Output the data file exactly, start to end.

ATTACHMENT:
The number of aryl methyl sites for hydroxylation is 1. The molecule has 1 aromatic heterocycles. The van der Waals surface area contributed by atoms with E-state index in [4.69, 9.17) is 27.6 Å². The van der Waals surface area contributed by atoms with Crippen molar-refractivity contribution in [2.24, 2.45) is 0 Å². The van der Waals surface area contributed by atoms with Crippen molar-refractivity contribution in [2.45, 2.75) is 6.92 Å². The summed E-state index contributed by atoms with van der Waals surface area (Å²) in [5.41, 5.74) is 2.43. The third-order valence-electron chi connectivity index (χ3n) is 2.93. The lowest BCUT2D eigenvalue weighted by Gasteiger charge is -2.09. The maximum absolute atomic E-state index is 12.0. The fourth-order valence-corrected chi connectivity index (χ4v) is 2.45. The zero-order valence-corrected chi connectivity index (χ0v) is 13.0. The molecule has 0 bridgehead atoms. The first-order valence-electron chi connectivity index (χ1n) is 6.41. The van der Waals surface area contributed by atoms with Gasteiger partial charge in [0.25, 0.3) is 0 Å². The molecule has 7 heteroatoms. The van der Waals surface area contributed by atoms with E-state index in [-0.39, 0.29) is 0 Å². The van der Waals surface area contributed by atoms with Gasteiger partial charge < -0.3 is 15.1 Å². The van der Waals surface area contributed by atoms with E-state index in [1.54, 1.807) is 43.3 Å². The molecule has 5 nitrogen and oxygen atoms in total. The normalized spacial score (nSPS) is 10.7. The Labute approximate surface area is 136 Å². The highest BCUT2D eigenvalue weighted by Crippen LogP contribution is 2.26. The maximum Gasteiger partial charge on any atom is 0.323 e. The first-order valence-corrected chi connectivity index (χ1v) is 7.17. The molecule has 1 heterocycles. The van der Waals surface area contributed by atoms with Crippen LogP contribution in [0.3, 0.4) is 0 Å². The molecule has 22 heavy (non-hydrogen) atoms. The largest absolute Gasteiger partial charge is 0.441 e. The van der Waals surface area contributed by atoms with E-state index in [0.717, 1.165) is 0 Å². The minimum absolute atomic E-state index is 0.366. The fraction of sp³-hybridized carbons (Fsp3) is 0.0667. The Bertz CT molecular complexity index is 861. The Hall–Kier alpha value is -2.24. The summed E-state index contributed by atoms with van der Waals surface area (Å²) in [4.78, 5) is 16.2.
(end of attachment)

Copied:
The number of aryl methyl sites for hydroxylation is 1. The molecule has 1 aromatic heterocycles. The van der Waals surface area contributed by atoms with E-state index in [4.69, 9.17) is 27.6 Å². The van der Waals surface area contributed by atoms with Crippen molar-refractivity contribution in [2.24, 2.45) is 0 Å². The van der Waals surface area contributed by atoms with Crippen molar-refractivity contribution in [2.45, 2.75) is 6.92 Å². The summed E-state index contributed by atoms with van der Waals surface area (Å²) in [5.41, 5.74) is 2.43. The third-order valence-electron chi connectivity index (χ3n) is 2.93. The lowest BCUT2D eigenvalue weighted by Gasteiger charge is -2.09. The maximum absolute atomic E-state index is 12.0. The fourth-order valence-corrected chi connectivity index (χ4v) is 2.45. The zero-order valence-corrected chi connectivity index (χ0v) is 13.0. The molecule has 0 bridgehead atoms. The first-order valence-electron chi connectivity index (χ1n) is 6.41. The van der Waals surface area contributed by atoms with Gasteiger partial charge in [0.25, 0.3) is 0 Å². The molecule has 7 heteroatoms. The van der Waals surface area contributed by atoms with E-state index in [-0.39, 0.29) is 0 Å². The van der Waals surface area contributed by atoms with Gasteiger partial charge < -0.3 is 15.1 Å². The van der Waals surface area contributed by atoms with E-state index in [1.54, 1.807) is 43.3 Å². The molecule has 5 nitrogen and oxygen atoms in total. The normalized spacial score (nSPS) is 10.7. The Labute approximate surface area is 136 Å². The highest BCUT2D eigenvalue weighted by Crippen LogP contribution is 2.26. The maximum Gasteiger partial charge on any atom is 0.323 e. The first-order valence-corrected chi connectivity index (χ1v) is 7.17. The molecule has 1 heterocycles. The van der Waals surface area contributed by atoms with Crippen LogP contribution in [0.3, 0.4) is 0 Å². The molecule has 22 heavy (non-hydrogen) atoms. The largest absolute Gasteiger partial charge is 0.441 e. The van der Waals surface area contributed by atoms with E-state index in [0.717, 1.165) is 0 Å². The minimum absolute atomic E-state index is 0.366. The fraction of sp³-hybridized carbons (Fsp3) is 0.0667. The Bertz CT molecular complexity index is 861. The Hall–Kier alpha value is -2.24. The summed E-state index contributed by atoms with van der Waals surface area (Å²) in [4.78, 5) is 16.2.